I just dropped in to see what condition my Condition was in (Expression Maps)

I am trying to gain a deeper understanding of Expression Maps Note Length Conditions in Dorico.

There are five Note Length Conditions:

Very Short
Very Long

The terminology is somewhat arbitrary relative to the notation, and some sample library documentation (ahem Cinesamples) tries to explain things graphically using terminology that relates to music notation, but in fact has nothing to do with the music notation.

In any MIDI sequencer, note length / duration and tempo are separate entities. As a starting point, this seems to be true in Dorico. For instance, in a sequencer, I can trigger a drum sample with a note length of only 1 or 2 ticks, and it doesn’t matter if the tempo is 60 BPM or 180 BPM - the sample is just looking for a MIDI “note on” at whatever pitch is the trigger.

For wind, brass and stringed instruments, the note duration / length is part of the performance data - but this, too really has nothing to do with the tempo, just how long the note is held down. In a sequencer you see it as some specific ticks - e.g. a quarter note might be 480 ticks (or 960 ticks etc)

But in Dorico, how do the 5 note lengths relate to the music notation? I don’t seem to be getting to specifics like “Very Short means a 16th note or shorter”. It does in a library like the Spitfire Discover, but may not in a library with a greater number of possible duration choices.

How fine grained are the steps between Very Short and Short? Between Medium and Long? Between Long and Extra Long?

I’m also not entirely clear on how various articulations can play into this - A staccato is pretty straightforward because there is a pretty big difference in the note length of a staccato 8th and an unmarked 8th - you can see it in the Play window. But something like a tenuto represents a more subtle change. If a sample library doesn’t have specific tenuto samples, for instance, can I use a Note Length Condition to get to a solution?

Thanks for your thoughts.


Hi Robert,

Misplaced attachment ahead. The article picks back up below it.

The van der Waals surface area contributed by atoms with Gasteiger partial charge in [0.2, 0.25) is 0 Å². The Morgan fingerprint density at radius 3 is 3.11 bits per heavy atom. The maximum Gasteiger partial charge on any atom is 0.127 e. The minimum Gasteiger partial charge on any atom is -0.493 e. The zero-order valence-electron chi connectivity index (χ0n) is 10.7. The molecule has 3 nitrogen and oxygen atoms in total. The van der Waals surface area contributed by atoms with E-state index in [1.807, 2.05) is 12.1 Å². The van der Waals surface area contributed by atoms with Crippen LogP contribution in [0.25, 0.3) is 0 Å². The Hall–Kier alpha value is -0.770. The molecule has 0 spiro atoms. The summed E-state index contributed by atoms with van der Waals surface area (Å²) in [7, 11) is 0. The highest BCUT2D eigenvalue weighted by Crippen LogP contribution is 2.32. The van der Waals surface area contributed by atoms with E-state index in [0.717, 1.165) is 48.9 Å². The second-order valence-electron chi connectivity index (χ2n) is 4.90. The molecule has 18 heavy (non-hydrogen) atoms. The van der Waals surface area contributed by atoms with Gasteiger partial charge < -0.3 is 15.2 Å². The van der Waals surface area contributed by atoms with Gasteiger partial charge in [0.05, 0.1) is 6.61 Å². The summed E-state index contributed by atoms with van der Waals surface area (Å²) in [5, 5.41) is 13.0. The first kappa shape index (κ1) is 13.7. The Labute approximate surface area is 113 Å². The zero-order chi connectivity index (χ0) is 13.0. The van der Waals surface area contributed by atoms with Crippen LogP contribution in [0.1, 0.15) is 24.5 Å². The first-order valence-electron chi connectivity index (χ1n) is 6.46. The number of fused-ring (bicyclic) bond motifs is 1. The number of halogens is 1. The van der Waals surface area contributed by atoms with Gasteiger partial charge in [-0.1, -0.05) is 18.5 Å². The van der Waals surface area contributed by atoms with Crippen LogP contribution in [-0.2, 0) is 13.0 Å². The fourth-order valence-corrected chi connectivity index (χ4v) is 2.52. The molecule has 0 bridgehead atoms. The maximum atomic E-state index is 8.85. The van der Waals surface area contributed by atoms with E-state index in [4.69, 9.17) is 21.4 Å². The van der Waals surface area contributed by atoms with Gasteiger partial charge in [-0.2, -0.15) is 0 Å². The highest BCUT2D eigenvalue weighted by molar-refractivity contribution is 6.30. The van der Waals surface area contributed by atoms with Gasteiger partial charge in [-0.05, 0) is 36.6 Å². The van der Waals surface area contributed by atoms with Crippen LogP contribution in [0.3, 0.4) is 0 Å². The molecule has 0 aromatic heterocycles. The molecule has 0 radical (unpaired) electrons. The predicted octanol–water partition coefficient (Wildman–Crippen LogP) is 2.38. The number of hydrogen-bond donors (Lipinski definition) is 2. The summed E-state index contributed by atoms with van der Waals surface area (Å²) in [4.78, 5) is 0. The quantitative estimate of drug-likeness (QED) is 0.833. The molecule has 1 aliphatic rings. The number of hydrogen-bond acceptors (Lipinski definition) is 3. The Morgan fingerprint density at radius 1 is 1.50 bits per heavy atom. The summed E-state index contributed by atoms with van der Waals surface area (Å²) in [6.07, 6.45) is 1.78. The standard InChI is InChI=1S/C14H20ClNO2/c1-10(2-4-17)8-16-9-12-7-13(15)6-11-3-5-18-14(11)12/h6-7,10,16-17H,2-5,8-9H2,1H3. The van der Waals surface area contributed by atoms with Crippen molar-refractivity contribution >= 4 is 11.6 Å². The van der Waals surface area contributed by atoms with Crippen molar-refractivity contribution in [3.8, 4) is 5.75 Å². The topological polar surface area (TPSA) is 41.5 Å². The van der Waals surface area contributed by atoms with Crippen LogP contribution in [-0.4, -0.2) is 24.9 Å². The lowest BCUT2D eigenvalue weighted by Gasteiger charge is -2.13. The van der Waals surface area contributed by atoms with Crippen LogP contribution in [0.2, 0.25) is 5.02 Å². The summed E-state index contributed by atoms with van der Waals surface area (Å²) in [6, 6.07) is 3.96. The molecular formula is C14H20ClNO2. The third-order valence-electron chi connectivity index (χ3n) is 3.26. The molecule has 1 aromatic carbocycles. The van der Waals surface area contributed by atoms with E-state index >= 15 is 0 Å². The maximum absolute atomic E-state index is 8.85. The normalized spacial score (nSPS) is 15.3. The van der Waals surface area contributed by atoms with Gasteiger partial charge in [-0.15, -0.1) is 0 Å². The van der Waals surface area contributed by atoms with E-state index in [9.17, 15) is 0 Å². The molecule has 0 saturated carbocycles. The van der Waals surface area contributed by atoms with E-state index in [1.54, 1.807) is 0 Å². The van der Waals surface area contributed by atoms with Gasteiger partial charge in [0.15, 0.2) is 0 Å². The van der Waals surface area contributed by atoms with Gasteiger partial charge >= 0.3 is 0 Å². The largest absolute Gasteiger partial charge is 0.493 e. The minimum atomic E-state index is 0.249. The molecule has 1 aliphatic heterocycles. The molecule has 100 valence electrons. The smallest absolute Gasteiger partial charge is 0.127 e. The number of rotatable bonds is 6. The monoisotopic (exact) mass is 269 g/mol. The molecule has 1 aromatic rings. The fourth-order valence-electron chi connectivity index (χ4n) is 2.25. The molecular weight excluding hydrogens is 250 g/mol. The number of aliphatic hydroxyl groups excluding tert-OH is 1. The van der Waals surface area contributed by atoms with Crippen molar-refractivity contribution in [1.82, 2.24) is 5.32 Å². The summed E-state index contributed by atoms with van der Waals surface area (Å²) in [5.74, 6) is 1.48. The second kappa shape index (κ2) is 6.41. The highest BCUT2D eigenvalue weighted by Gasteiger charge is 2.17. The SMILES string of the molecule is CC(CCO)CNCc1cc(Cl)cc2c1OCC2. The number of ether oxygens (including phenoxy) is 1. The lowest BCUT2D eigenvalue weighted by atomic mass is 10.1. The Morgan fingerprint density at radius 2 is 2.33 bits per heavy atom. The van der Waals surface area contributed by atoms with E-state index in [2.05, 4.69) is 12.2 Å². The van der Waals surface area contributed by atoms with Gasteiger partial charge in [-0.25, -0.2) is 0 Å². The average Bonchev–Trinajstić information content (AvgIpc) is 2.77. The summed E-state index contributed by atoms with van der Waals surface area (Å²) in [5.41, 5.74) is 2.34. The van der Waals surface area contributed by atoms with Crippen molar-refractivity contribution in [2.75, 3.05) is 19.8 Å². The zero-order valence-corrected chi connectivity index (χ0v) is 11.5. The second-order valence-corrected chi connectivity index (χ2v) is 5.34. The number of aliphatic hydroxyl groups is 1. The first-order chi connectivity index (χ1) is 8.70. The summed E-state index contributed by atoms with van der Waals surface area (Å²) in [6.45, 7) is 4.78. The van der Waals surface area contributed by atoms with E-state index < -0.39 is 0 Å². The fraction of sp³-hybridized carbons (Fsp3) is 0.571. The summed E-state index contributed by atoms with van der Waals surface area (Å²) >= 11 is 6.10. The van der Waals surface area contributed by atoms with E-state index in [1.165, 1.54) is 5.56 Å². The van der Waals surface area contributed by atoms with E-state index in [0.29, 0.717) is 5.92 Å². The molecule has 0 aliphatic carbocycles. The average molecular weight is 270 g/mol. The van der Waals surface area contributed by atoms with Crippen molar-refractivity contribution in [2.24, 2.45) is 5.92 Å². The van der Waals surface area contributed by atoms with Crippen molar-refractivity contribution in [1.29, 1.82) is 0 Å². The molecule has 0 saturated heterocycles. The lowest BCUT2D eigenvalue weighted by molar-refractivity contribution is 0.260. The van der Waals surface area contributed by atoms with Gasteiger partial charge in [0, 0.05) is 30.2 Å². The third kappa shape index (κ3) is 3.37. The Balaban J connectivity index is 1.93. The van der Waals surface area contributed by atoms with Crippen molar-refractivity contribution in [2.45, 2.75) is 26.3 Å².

They do not relate to notation, only to actual resulting durations in (milli)seconds… I’ll check the manual later… :blush:

The specific durations are documented in the Version History PDF, on page 25.

Thank you, Frank and Daniel.

I understand now that these Conditions currently represent fixed durations rather than being related to specific note values or ticks which are given the same identity regardless of tempo:

Very short: dotted 16th at 120bpm (0.1875 seconds)
Short: dotted eighth at 120bpm (0.375 seconds)
Medium: dotted quarter at 120bpm (0.75 seconds)
Long: dotted minim at 120bpm (1.5 seconds)
Very long: any longer duration

Based on what I read in the Version History PDF, I’ll be very interested to see how the Conditions area of Expression Maps is expanded. It seems like this could provide a much more dynamic approach to controlling which samples are called.

These are the options. With a bit of trial en error I’ve had good results with this scheme so far myself…

Thanks, Frank. My initial thought is that eventually, it should be possible to pass conditions out of Dorico to trigger specific samples which are not locked to fixed timings, (for instance, if the note is this duration, and is within this tempo range then do this, else do that).

However, I’ll need to spend time building some (successful) Conditions before I comment further on this topic. Thanks again for the help.

what’s needed above all is to be able to adjust the timing boundaries and ideally to be able to increase the number to 6 or 7 as some of the most complex libraries such as VSL do have this number of primarily length related articulations. You’ll soon find when you work with this that there tend to be certain note lengths which frequently produce the wrong articulation which an adjustment to the scaling would largely correct without further intervention. If using all the five currently available lengths, I’ve found a tendency across the board for the existing programming to be skewed somewhat towards the short side.

In general, though, it’s already a great feature for any library with enough articulations to make it worthwhile.